Late last year, the economists Carmen Reinhart of the University of Maryland and Ken Rogoff of Harvard sought to quantify the length and intensity of recessions that follow financial crises by looking at several recent examples. What they found was alarming: On average, the countries they studied saw their housing markets drop 35 percent (from peak to bottom) over a stretch lasting five to six years. Their stock markets fell 56 percent over three-and-a-half years. Unemployment rose 7 percentage points over five years, and GDP dropped a breathtaking 9 percent over two years.

The good news is that, by the standards of the Reinhart and Rogoff paper, we may be nearing the end: U.S. housing prices had dropped by about one-third as of May, and the S&P 500 had lost about 53 percent of its value when it hit bottom in February. The unemployment rate is up about five percentage points since its 2007 low, suggesting that some pain remains, but far less than we’ve suffered already. And while GDP has only contracted by 4 percent--less than half the average from the Reinhart and Rogoff study--the authors explain that such declines tend to be less severe in developed countries than developing countries, which are vulnerable to abrupt withdrawals of credit by foreign banks and investors. Long story short: One can certainly be acquainted with the Reinhart and Rogoff analysis, as the administration’s top economic officials are, and still believe we’re only looking at another year or two of misery.

The problem with whatever optimism you might draw from Reinhart and Rogoff is that their conclusions come with an enormous caveat attached: Almost every country that’s emerged from a recession caused by a financial crisis has exported its way out of the mire. “[T]hese historical comparisons were based on episodes that, with the notable exception of the Great Depression in the United States, were individual or regional in nature,” the authors note. “The global nature of the crisis will make it far more difficult for many countries to grow their way out through higher exports”--since no country is flush enough to serve as a dumping ground for everyone else.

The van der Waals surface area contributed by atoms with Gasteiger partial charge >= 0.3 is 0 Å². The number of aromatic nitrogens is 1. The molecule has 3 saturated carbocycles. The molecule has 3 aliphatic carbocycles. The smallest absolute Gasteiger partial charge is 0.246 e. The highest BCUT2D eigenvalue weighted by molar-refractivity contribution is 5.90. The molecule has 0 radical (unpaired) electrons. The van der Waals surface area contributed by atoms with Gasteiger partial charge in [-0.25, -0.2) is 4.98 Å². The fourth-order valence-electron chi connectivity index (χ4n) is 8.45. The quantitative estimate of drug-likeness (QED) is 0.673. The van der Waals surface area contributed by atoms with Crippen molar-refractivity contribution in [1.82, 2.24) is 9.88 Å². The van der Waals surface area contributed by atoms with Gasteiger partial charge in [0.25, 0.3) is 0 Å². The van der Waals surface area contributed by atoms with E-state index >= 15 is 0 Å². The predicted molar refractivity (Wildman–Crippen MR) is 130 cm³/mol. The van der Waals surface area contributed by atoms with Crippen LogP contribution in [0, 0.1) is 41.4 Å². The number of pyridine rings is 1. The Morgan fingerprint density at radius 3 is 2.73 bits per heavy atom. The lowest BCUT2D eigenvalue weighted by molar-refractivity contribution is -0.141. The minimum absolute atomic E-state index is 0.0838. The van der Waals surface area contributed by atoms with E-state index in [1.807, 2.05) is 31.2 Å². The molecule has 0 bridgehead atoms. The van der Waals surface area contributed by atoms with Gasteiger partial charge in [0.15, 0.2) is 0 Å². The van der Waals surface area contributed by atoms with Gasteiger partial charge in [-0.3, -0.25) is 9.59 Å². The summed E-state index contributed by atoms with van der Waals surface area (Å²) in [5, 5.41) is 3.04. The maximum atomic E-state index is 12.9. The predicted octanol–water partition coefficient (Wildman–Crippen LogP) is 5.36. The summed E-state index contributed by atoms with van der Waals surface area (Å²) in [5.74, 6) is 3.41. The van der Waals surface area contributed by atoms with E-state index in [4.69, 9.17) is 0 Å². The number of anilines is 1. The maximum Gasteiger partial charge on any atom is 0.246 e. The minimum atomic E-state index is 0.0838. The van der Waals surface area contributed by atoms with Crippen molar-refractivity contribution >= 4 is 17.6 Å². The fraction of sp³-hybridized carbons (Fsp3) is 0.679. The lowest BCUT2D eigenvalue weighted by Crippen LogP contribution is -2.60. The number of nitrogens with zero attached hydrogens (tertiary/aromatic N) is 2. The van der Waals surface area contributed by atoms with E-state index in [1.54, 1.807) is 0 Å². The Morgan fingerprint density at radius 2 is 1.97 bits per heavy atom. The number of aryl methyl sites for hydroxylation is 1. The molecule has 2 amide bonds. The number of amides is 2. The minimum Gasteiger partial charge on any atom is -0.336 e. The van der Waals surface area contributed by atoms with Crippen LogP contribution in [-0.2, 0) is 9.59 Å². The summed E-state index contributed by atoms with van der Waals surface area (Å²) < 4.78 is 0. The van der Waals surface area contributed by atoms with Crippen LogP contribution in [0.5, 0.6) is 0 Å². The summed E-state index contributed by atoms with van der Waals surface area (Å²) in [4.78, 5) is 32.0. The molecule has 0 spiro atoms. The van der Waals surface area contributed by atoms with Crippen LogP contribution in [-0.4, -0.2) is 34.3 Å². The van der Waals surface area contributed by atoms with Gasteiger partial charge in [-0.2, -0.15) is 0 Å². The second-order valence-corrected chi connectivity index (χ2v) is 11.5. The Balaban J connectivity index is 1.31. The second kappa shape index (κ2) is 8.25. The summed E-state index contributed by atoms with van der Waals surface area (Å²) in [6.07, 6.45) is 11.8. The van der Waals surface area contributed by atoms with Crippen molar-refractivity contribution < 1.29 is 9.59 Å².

Absent a strong demand for exports, the most plausible way for a country to crawl out of this kind of recession is for households to keep paying off debt until they can afford to spend again. Indeed, as Paul Krugman argued in a recent lecture series at the London School of Economics, the reason the United States didn’t slip back into depression after World War II--something many economists feared at the time--is that, 15 years after the initial crash, people had finally put their finances in order.